The MTBPS primary aim is to state the policy direction that government has taken. However, as part of the MTBPS there are adjustments made to budgets which provide us with an indication of how government uses these adjustments to support its objectives.  Here is the run down of the major adjustments to the 2011/12 budget.

Government will spend about 9 billion less than anticipated

The National Treasury notes that

Taking into account funding set aside in the contingency reserve at the time of the 2011 Budget, projected underspending, savings declared by departments and the adjusted state debt cost estimate, the revised estimate of total expenditure in 2011/12 is R888.0 billion. In February 2011 at the tabling of the budget, provision was made for expenditure of R888.9 billion for 2011/12. (Page 34, MTBPS, 2012)

Under spending by government departments has largely come under control, but with local government’s still struggling to spend funds on infrastructure and other projects. Spending performance by government has however improved over the years, but this remains an area that needs to be urgently tackled. In an environment of low economic growth, there could have been a range of ways to spend all or part of the R 9 billion budgeted. For instance, additional funding could have been provided to the Jobs Creation Trust or to a number of other programmes.

 

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Less government spending, and what the National Treasury intends doing to improve the situation

Does the MTBPS have the right toolkit?

Minister Pravin Gordhan in previous budgets put in place a counter-cyclical strategy to support South Africa due to the impacts of the global financial crises. The recovery in the South African economy has not been as robust as anticipated raising significant challenges. Our economic growth is sluggish and non-interest spending is declining, painting a worrying picture going forward.

Economic Growth

South Africa’s economic growth is more like the developed world, than emerging economies, according to the MTBPS. South Africa is thus projected to underperform in comparison to its peers in other emerging economies and lags behind developing Asia. The choices made by government in the MTBPS will unfortunately continue this trajectory.

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MTBPS-More continuity, when change is needed

The National Treasury argues that:

The measure of a strategy is not in the breadth of objectives it seeks to address, but rather in its focus on those objectives that really matter. Fiscal constraints force government to choose carefully between competing objectives.

Does the MTBPS have the right toolkit?

This provides a benchmark against which to assess the Medium-Term Budget Policy Statement (MTBPS). The common sense approach is to focus on the level of the deficit. On the one hand, the financial markets will welcome the attempts to reduce the deficit over the medium term, whilst raising concerns about the current perception that debt is high. On the other hand, civil society organisations will argue that more needs to be done, but the deficit will be an indicator that government is attempting to do something during this downturn. There are important public policy choices in this debate, with the National Treasury providing an important input in the Fiscal Guidelines.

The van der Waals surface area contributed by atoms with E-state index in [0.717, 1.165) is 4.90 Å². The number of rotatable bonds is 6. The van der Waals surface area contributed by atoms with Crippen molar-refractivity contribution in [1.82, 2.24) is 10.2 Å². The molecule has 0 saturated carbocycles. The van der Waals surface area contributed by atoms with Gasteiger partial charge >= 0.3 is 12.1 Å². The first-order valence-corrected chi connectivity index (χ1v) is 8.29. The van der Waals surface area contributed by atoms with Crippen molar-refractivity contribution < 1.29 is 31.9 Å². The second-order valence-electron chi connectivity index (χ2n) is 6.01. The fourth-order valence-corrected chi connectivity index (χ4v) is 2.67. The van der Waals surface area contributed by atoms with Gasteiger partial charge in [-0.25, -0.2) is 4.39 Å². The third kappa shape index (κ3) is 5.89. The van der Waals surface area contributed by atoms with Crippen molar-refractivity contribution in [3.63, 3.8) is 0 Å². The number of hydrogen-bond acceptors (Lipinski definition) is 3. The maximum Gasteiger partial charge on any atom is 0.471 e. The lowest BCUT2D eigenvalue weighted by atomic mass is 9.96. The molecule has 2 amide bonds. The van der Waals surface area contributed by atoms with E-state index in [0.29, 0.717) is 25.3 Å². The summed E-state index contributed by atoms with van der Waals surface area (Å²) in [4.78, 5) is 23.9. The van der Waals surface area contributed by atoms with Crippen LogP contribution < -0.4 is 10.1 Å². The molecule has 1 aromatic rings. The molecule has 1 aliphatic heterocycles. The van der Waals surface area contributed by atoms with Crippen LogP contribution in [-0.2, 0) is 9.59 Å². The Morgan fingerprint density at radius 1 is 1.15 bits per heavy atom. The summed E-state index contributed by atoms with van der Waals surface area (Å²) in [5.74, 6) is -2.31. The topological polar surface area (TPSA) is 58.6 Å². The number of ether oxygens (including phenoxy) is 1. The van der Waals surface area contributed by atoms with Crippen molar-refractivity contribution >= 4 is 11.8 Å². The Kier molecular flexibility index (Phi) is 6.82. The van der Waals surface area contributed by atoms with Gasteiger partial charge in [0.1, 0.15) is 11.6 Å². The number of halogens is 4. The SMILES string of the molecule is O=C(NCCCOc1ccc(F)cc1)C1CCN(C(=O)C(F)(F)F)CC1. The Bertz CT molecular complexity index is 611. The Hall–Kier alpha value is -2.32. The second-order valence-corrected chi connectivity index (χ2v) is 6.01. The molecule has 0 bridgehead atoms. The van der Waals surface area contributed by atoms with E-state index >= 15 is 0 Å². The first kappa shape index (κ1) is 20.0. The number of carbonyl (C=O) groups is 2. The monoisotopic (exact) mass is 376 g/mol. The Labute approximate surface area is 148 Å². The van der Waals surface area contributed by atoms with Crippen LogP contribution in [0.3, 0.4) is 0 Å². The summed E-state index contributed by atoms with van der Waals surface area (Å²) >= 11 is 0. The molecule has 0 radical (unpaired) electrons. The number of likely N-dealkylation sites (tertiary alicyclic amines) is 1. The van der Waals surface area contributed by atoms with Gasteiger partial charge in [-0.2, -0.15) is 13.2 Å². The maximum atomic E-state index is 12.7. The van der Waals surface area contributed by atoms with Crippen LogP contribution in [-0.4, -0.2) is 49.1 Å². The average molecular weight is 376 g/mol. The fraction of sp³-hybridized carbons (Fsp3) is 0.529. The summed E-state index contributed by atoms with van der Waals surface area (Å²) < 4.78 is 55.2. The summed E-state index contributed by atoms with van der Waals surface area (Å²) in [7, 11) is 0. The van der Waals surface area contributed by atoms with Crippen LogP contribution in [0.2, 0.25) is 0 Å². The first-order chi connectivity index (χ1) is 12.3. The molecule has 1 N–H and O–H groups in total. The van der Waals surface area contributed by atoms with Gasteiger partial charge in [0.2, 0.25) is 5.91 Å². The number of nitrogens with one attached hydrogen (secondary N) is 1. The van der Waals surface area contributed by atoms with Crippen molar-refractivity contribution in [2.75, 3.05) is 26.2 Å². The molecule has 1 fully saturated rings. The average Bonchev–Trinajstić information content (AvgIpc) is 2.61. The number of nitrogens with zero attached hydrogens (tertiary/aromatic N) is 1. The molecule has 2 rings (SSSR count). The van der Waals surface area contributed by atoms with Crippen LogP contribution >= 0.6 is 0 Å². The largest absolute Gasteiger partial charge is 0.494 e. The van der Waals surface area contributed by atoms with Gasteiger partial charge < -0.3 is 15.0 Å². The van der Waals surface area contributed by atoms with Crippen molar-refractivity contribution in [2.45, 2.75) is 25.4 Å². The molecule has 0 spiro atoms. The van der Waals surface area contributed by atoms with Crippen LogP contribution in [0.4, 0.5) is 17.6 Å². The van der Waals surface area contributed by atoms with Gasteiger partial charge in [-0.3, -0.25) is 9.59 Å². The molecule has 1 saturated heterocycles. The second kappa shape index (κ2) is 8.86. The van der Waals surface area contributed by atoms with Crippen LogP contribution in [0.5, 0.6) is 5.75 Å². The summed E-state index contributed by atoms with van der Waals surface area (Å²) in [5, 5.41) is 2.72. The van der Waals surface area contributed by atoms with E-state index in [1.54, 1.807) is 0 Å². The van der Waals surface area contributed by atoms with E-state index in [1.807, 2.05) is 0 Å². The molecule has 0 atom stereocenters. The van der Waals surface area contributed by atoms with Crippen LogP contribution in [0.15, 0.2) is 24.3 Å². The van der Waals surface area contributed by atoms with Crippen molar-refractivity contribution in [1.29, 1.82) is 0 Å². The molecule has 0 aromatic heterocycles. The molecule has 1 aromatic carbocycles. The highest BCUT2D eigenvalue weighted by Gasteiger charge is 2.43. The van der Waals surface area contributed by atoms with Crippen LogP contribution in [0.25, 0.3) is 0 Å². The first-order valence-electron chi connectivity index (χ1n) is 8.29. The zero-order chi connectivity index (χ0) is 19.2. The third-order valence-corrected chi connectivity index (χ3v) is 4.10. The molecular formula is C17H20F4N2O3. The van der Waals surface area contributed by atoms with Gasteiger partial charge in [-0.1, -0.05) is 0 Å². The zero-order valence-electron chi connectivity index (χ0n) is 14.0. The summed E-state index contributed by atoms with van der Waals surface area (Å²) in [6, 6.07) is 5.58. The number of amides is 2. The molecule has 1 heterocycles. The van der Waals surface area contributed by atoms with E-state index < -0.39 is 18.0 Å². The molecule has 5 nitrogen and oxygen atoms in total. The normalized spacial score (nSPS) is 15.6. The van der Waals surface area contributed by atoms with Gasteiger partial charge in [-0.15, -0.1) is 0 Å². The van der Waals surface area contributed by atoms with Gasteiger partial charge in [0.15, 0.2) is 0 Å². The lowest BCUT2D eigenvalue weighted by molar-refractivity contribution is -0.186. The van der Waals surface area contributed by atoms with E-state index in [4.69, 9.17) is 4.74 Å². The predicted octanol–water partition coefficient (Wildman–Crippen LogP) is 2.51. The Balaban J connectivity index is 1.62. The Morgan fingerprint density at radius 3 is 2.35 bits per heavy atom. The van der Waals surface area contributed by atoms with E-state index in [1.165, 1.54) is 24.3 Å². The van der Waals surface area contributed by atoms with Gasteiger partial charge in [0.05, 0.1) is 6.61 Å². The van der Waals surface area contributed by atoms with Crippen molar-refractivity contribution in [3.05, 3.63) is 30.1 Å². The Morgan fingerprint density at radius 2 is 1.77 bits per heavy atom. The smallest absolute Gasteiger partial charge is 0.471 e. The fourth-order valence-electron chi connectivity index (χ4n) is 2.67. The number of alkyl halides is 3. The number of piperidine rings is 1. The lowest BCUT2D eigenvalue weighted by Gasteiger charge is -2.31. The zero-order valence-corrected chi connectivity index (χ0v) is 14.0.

However, there is a foundational question – Are the objectives the right one’s? Or more crisply, is the underlying strategy the correct one? To place, this in context South Africa lags behind its peers in terms of economic growth.

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Economic Freedom and Fiscal Policy – Previewing the Medium-Term Budget Policy Statement 2011

Does the MTBPS have the right toolkit?

As Minister Pravin Gordhan delivers governments Medium-Term Budget Policy Statement (MTBPS) for 2011, the debate on economic transformation is gathering pace. In the same week, as the MTBPS is announced both the African National Congress Youth League (ANCYL) and the Young Communist League (YCL) will hold events focussed on economic transformation. These are separate events, and speak to the broader political positioning that sadly is becoming a permanent feature of the African National Congress.
The strategists at the National Treasury will have to consider these events, but will also have to look towards how the market will react.  The biggest challenge is that rating agencies have raised concerns about the level of government debt. Whatever one may think of the ratings agencies – who contributed to the global financial crises by providing good ratings to dubious investments – they wield power within the market, which in turn impacts on investment choices. Moreover, South Africa will be borrowing to finance primarily the expansion of power stations, but potentially in other areas as well. In other words, the perceptions of rating agencies and larger private companies matter. Their opinion should matter less, but the reality is that they have a powerful set of mechanisms to influence public policy and to ultimately impact on economic growth.

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Youth subsidy – Bringing education into the picture

The debate on youth subsidy has gathered pace. The arguments for a youth subsidy consist of two major arguments.
First, the high rates of unemployment amongst youth are exceedingly worrying. As shown in a previous chart on Zapreneur. The key features of the unemployment data by age, show that:
The key features of the data include that:

  • The biggest proportion of unemployed are concentrated in the age groups 15-24 years (29.5%) and 25-34 years (42.8%).
  • Unemployment for those 34 years old and younger accounts for 72,3% of unemployed South Africans.

Youth unemployment thus is a serious challenge, and perhaps the defining challenge that we face.